Friday, November 26, 2010

Lyon en noir et blanc

One of my favorite things about Lyon is its color, such a contrast to the Parisian monotone of white/gray limestone. Vieux Lyon is a delicious sorbet-colored palette of rose, orange, peach...even the more Parisian Presqu'ile has shades of pink, blue and yellow, not to mention the many trompe l'oeil frescoes, incredible works of art that often cause viewers to double-take when they catch one decorating the wall of a building. Still, there is something so romantically timeless, so effortlessly vintage and magical about black and white photos, creating a completely different image of the exact same city. Alors, enjoy!

Wednesday, November 24, 2010

Beaujolais Nouveau and Amélie Poulain

Yes yes, these topics seem completely unrelated (except the French connection), but the magic of Lyon has brought them together.

First, the Beaujolais Nouveau. I know that for many of you, these words might just be total gibberish, so I shall explain. "Beaujolais" is a wine region just north of Lyon, full of cute, little villages and rolling hills covered with vineyards. I almost got to go on a tour of this region, but because of the strikes in October, it was, of course, cancelled. Dommage. Beaujolais is also a type of wine, that is really more famous because of the festival around it, than because of its taste. It is a very young wine which is released on the third Thursday of November every year (sort of the kickoff for the holiday season like Thanksgiving is for us). The release of the Beaujolais Nouveau (nouveau=new) is a big celebration all over France and in fact, around the world, as the wine is shipped all over, including to the US. You too can hop over to your local wine store and sample this year's vintage yourself! Around this time, signs start appearing in wine stores and restaurants announcing the arrival of the Beaujolais Nouveau, and free samples can often be found when you're not even looking...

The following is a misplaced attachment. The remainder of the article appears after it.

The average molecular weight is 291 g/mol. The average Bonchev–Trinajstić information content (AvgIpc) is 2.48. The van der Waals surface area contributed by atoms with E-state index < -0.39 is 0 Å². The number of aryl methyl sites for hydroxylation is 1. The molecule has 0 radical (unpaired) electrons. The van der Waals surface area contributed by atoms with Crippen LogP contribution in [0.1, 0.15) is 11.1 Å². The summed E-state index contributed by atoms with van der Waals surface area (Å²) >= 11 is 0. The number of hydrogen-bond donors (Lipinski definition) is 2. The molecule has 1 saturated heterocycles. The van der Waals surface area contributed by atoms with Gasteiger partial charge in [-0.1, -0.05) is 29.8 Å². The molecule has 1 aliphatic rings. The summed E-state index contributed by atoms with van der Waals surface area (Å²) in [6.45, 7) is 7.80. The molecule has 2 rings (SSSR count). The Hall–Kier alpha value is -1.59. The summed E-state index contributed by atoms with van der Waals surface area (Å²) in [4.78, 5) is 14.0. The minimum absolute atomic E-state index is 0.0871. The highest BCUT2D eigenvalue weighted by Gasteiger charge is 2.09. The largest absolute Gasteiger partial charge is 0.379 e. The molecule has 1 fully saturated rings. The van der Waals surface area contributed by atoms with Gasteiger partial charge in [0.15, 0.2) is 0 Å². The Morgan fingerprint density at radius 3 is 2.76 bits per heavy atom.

The big festivities take place in Lyon, the big city in the region, the night before its official release. There is a saying that Lyon actually has three rivers: the Rhône, the Saône and the Beaujolais. Fireworks, free tasting and barrels rolling across the city see the new vintage off in style. Unfortunately, since all of this starts at about 11:45pm, the night before I have to wake up at 6am for work, in a city where buses stop running at midnight, and add to that rain and cold, I was unable to join in this experience.
However, the next evening (enter the Amelie Poulain part), Lindsay and I had bought tickets to see a sneak peek, or avant première of Audrey Tautou's newest film, De vrais mensonges (English title, Full Treatment, which I definitely recommend whenever it comes out in the US or on netflix!), which would be followed by a q & a with the director (Pierre Salvadori) and three stars, including, evidemment, Audrey Tautou! Anywho, we decided to grab dinner before the movie, but of course we were a little too early for French dinner time (restaurants generally open for/start serving dinner at 7), so we wandered into a grocery store across the street. Not the best idea to distract our starving stomachs. BUT, while sampling some fromage, a man standing next to me asked if we would like to sample his Beaujolais. Baah oui! Bien sûr! And voilà! Beaujolais Nouveau 2010. Check. How was it? you may ask...well, as one lady said during the post-film q & a in response to the same question, "C'est une tradition!" It's a tradition! I think I'll stick with the other local wine--Côtes du Rhône.